Change can be difficult — except in October

Now is the time of year Pennsylvania residents as well as out-of-staters descend upon the rural areas of the Commonwealth to embrace the splendor of fall foliage.

Janet Falotico, director of Visit Lawrence County, remembers the first time she experienced it more than three decades ago.

“I was on Interstate 80 and drove through at the right time, and I was in shock,” she said. “I came around a curve and I almost wrecked my car when I saw the beauty.

“So we live here and we appreciate it, but people who are not from here can't imagine it.”

Pennsylvania, according to the Department of Conservation and Natural Resources, has a longer and more varied fall foliage season than any other state in the nation — or anywhere in the world.

Only three regions of the world, the department says, support deciduous forests that display fall autumn color: Eastern North America; The British Isles and parts of northwestern Europe; Northeastern China and northern Japan.

Visit PA notes that the prime opportunities for viewing fall foliage around the state are divided into three geographic areas and time frames: The Northern Zone, which peaks in early October; The Central Zone, mid-October; and the Southern Zone, late October.

That, Falotico believes, makes fall foliage season in Pennsylvania last longer than anywhere else.

“If you look at the size of our state, we have three sections and you get different times,” she said. “When you have a Connecticut or Vermont, they're so small they're pretty much all at once.”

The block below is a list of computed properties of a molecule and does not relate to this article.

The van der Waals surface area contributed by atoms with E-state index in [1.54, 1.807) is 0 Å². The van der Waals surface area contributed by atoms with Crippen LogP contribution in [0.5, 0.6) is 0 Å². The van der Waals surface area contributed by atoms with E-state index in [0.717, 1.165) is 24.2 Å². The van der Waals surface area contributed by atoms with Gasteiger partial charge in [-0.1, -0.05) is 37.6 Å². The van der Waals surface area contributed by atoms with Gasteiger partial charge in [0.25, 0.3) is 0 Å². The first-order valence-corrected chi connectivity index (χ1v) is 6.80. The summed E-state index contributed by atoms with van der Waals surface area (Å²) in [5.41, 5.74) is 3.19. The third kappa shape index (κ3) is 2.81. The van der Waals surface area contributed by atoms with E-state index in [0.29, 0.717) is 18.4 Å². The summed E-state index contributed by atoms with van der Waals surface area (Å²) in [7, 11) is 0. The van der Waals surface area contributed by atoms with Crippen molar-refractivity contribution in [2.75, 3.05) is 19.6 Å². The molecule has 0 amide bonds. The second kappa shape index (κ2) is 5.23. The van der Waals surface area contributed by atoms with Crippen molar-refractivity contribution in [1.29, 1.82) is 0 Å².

Falotico offers four “Instagram-worthy” locales as suggestions for foliage viewers who prefer to stay fairly close to home. Locally, the list begins and ends with McConnells Mill State Park.

“Anybody that lives here would probably tell you the same,” she said. “But also people who are in and around the area also know that that's a gem. You can hike through there and see all the leaves. That's a great adventure in itself.

“You can’t see anything more beautiful than our state park. Even the state has recognized us quite often as the place to go.”

Next on Falotico’s list is the Oil Creek and Titusville Railroad, which takes riders on a three-hour, round-trip tour of Oil Creek State Park. “Now you're on the rails, so you can sit down and they go slow enough that you can take pictures. So you get a whole different view.”

For those with bicycles, she suggests the Great Allegheny Passage. “It's known as the longest rail trail in the East, and it has scenic overlooks. So for the biker enthusiast, there's another way of hitting the trails and seeing it.

“Even our Stavich (Bike Trail in Union Township) — the 12 miles there — you can see some beautiful spots back on that if you bike.”

Finally, “My fourth recommendation for Instagram-worthy photos is the Moraine Nautical Nature Cruise,” Falotico went on. “So now we've had walking, railroad, biking and now you can cruise, and they also give you tidbits about nature and the birding. I've learned so many things when I've gone on it.

“It's a 37-passenger pontoon boat, enclosed, but if it's a beautiful day they will open up the windows. And they do that on the weekends in October. “

Still, local residents don’t even need a special destination in order to take in the seasonal color.

“Those (four destinations) are close to us; they're not far away,” she said. “And sometimes, just to look out your door, we are so blessed

“ I can drive down (interstates) 376, 80, 79 and you can still get some great views — maybe not as Instagram worthy as these others are but still beautiful. It's like seeing a mosaic — God painting the hills.”


Dan, editor, started with The News in 1978 and spent 10 years as a sports writer. He's been a general assignment reporter, copy editor, paginator and Lifestyle editor. He's a '78 Slippery Rock University graduate with a B.A. in English.

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